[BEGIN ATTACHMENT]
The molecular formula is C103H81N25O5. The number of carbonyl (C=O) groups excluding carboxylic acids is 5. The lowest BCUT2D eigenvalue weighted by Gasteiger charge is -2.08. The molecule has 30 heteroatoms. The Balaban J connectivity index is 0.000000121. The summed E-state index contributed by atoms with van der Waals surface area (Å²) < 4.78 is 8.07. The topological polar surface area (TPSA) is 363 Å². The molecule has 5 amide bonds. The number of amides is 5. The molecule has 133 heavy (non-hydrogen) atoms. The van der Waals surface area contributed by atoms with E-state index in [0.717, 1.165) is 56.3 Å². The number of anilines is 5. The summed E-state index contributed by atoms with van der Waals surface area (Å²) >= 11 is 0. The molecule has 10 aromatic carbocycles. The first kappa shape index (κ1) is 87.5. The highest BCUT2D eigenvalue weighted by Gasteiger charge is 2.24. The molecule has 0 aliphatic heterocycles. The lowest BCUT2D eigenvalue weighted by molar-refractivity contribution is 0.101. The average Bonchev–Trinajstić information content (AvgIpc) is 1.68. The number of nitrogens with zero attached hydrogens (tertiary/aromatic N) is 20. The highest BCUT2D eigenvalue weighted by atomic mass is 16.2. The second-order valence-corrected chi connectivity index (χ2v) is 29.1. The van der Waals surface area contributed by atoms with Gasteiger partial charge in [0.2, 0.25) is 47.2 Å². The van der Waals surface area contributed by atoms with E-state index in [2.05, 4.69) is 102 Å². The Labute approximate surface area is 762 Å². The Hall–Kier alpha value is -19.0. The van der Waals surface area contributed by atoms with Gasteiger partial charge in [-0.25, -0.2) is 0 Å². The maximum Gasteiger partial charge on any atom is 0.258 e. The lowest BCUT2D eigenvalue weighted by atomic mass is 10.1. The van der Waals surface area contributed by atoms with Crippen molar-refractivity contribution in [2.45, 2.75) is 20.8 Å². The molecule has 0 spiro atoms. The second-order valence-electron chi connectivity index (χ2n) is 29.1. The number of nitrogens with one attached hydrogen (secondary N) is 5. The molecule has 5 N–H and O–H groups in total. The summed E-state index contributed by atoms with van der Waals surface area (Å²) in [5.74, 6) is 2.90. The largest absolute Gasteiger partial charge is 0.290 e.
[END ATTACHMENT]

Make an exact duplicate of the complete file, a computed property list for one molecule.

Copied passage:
The molecular formula is C103H81N25O5. The number of carbonyl (C=O) groups excluding carboxylic acids is 5. The lowest BCUT2D eigenvalue weighted by Gasteiger charge is -2.08. The molecule has 30 heteroatoms. The Balaban J connectivity index is 0.000000121. The summed E-state index contributed by atoms with van der Waals surface area (Å²) < 4.78 is 8.07. The topological polar surface area (TPSA) is 363 Å². The molecule has 5 amide bonds. The number of amides is 5. The molecule has 133 heavy (non-hydrogen) atoms. The van der Waals surface area contributed by atoms with E-state index in [0.717, 1.165) is 56.3 Å². The number of anilines is 5. The summed E-state index contributed by atoms with van der Waals surface area (Å²) >= 11 is 0. The molecule has 10 aromatic carbocycles. The first kappa shape index (κ1) is 87.5. The highest BCUT2D eigenvalue weighted by Gasteiger charge is 2.24. The molecule has 0 aliphatic heterocycles. The lowest BCUT2D eigenvalue weighted by molar-refractivity contribution is 0.101. The average Bonchev–Trinajstić information content (AvgIpc) is 1.68. The number of nitrogens with zero attached hydrogens (tertiary/aromatic N) is 20. The highest BCUT2D eigenvalue weighted by atomic mass is 16.2. The second-order valence-corrected chi connectivity index (χ2v) is 29.1. The van der Waals surface area contributed by atoms with Gasteiger partial charge in [0.2, 0.25) is 47.2 Å². The van der Waals surface area contributed by atoms with E-state index in [2.05, 4.69) is 102 Å². The Labute approximate surface area is 762 Å². The Hall–Kier alpha value is -19.0. The van der Waals surface area contributed by atoms with Gasteiger partial charge in [-0.25, -0.2) is 0 Å². The maximum Gasteiger partial charge on any atom is 0.258 e. The lowest BCUT2D eigenvalue weighted by atomic mass is 10.1. The van der Waals surface area contributed by atoms with Crippen molar-refractivity contribution in [2.45, 2.75) is 20.8 Å². The molecule has 0 spiro atoms. The second-order valence-electron chi connectivity index (χ2n) is 29.1. The number of nitrogens with one attached hydrogen (secondary N) is 5. The molecule has 5 N–H and O–H groups in total. The summed E-state index contributed by atoms with van der Waals surface area (Å²) in [5.74, 6) is 2.90. The largest absolute Gasteiger partial charge is 0.290 e.